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Ho’oponopono: Digesting Pain and Inviting Forgiveness

Ho'oponopono praying hands holding light

Getty/ipopba

Address your spiritual wounds with the traditional Hawaiian cleansing practice of ho'oponopono of taking responsibility and seeking absolution.

Ho’oponopono is a Hawaiian practice of both forgiveness and of taking responsibility. It is a spiritual cleansing practice that is meant to make things right between individuals and within the community. Ultimately, it is about freedom, and unravelling yourself from the web of disharmony that you think was caused by others.

In the context of lomi lomi, ho’oponopono begins to address the spiritual wounds that are often at the core of physical pain. Many people first heard of Ho’oponopono through the book Zero Limits by Joe Vitale. He shared a version that essentially is built on four phrases:

  • I love you.
  • I’m sorry.
  • Forgive me.
  • Thank you.

This is just one version of ho’oponopono, one that comes from a particular lineage. It is a modern take on a traditional practice, but it is oversimplified; easily accessible, but missing some of the deeper roots.

Native Hawaiian massage and physical therapy practitioner Jeana Naluai, describes ho’oponopono as the practice of being in alignment with yourself, with others, and with the divine.

“As we go through life, we are faced with different challenges; we bump up against each other. Through that process, over time, we can smooth out some of the rough edges of life’s learning curve. One of my teachers said it means to make right more right.”

Naluai continues: “We are constantly evolving in our being: learning, growing, and expanding. Every situation and obstacle that comes along, no matter how challenging, is actually still perfect. It’s already right, but it can be improved. An elder can always be learning from a child, no matter how many years they have been wisdom keepers.“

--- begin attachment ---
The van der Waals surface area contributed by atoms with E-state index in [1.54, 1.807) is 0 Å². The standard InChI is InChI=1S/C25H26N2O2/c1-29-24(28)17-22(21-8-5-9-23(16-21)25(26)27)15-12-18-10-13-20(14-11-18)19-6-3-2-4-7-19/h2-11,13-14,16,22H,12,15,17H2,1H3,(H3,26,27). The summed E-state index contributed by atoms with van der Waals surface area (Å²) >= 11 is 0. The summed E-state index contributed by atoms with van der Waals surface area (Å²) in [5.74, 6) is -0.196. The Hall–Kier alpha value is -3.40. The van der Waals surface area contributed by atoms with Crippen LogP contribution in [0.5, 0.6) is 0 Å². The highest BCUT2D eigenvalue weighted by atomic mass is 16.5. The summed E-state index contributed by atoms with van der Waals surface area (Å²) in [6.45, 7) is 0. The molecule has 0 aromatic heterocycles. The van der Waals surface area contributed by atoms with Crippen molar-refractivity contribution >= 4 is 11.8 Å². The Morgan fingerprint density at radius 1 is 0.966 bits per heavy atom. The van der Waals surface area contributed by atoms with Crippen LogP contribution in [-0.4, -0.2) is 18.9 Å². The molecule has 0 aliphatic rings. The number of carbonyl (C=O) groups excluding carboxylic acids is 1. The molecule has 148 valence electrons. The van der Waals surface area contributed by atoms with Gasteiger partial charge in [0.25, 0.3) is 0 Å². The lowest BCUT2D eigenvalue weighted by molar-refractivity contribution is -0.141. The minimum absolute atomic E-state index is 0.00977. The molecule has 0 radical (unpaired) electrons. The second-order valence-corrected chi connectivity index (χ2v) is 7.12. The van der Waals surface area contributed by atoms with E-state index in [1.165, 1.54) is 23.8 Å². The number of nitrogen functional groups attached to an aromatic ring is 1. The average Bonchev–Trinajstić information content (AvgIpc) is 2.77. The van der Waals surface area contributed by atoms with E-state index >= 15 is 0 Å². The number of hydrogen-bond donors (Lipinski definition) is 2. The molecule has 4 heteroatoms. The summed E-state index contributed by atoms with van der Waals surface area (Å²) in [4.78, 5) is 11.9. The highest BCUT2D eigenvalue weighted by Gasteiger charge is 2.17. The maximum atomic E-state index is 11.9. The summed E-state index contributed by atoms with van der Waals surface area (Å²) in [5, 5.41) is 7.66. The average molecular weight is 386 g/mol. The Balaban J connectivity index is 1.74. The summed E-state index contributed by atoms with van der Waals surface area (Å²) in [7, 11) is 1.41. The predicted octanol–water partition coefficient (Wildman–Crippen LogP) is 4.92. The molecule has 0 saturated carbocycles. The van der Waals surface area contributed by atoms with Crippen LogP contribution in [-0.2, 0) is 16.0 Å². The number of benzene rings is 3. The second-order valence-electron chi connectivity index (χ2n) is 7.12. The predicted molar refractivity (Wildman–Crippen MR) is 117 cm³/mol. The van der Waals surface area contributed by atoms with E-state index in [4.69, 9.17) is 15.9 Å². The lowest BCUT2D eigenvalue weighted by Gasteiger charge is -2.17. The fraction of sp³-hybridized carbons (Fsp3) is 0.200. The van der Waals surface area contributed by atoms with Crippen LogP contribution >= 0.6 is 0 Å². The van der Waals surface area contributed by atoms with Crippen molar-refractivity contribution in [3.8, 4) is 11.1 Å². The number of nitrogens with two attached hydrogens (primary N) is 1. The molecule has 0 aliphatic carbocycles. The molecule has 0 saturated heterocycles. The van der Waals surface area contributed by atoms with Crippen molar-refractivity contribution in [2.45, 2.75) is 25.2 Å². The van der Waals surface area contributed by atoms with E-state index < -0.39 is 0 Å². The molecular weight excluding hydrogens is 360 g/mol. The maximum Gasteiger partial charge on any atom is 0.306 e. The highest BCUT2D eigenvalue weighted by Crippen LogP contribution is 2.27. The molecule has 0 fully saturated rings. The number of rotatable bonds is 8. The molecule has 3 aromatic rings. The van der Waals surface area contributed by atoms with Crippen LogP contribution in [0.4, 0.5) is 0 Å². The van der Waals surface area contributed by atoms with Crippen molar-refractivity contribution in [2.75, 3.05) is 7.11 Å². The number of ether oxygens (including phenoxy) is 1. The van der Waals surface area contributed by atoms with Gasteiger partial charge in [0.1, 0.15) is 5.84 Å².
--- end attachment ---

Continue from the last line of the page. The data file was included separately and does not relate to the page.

Naluai grew up in a family that used ho’oponopono to address conflict. The family would gather. One person was the leader, the mediator. That person was spiritually connected and thought to be a medium between the realms.

“When someone had something that was upsetting them, there was the understanding that we are just a product of a continuum—backwards and forwards—not just the people who are in the circle. We would open in prayer and invite our ancestors in because sometimes the burdens we are carrying belong to them. We want to invite them in to have that lifted away as well. Often when conflict occurs it’s because we are bringing past hurts, either from this life or things passed on from our ancestors.”

Naluai explains that after a prayer, each person would share their perspective on the problem, “how to get to the source of the work.” Only then would each person share what they thought was a reasonable solution.

“This could take a long time because you would go around the circle until everything had been said,” she remembers. “You would also ask for forgiveness, an aspect of taking responsibility.” A period of silence allowed everyone to think, but also was “a symbol of your commitment to never speak of it again outside of the circle, so the energy you’ve released don’t just jump right back in.”

“Then we would close with prayer,” she says, “and it would close the time of the sacred. Food brings you back from the spirit place, and since we had opened the portal for the ancestors to be with us, we would close it by eating together.”